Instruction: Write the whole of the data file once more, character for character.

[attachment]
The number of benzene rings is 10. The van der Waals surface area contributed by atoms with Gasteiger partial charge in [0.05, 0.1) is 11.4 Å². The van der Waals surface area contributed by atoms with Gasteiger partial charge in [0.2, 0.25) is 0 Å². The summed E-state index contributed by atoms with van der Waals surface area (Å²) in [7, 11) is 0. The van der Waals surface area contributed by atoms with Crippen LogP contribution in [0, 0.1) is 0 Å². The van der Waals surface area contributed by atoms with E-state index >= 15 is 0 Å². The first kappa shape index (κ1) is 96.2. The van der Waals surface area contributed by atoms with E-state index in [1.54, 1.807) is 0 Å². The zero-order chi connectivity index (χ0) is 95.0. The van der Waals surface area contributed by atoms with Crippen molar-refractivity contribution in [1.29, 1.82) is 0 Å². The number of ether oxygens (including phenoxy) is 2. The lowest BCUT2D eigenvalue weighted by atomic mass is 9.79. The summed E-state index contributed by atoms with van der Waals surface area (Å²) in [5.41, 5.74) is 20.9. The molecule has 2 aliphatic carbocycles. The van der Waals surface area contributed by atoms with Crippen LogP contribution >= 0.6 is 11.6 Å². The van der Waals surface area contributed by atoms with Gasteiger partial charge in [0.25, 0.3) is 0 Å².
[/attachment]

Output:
The number of benzene rings is 10. The van der Waals surface area contributed by atoms with Gasteiger partial charge in [0.05, 0.1) is 11.4 Å². The van der Waals surface area contributed by atoms with Gasteiger partial charge in [0.2, 0.25) is 0 Å². The summed E-state index contributed by atoms with van der Waals surface area (Å²) in [7, 11) is 0. The van der Waals surface area contributed by atoms with Crippen LogP contribution in [0, 0.1) is 0 Å². The van der Waals surface area contributed by atoms with E-state index >= 15 is 0 Å². The first kappa shape index (κ1) is 96.2. The van der Waals surface area contributed by atoms with E-state index in [1.54, 1.807) is 0 Å². The zero-order chi connectivity index (χ0) is 95.0. The van der Waals surface area contributed by atoms with Crippen molar-refractivity contribution in [1.29, 1.82) is 0 Å². The number of ether oxygens (including phenoxy) is 2. The lowest BCUT2D eigenvalue weighted by atomic mass is 9.79. The summed E-state index contributed by atoms with van der Waals surface area (Å²) in [5.41, 5.74) is 20.9. The molecule has 2 aliphatic carbocycles. The van der Waals surface area contributed by atoms with Crippen LogP contribution >= 0.6 is 11.6 Å². The van der Waals surface area contributed by atoms with Gasteiger partial charge in [0.25, 0.3) is 0 Å².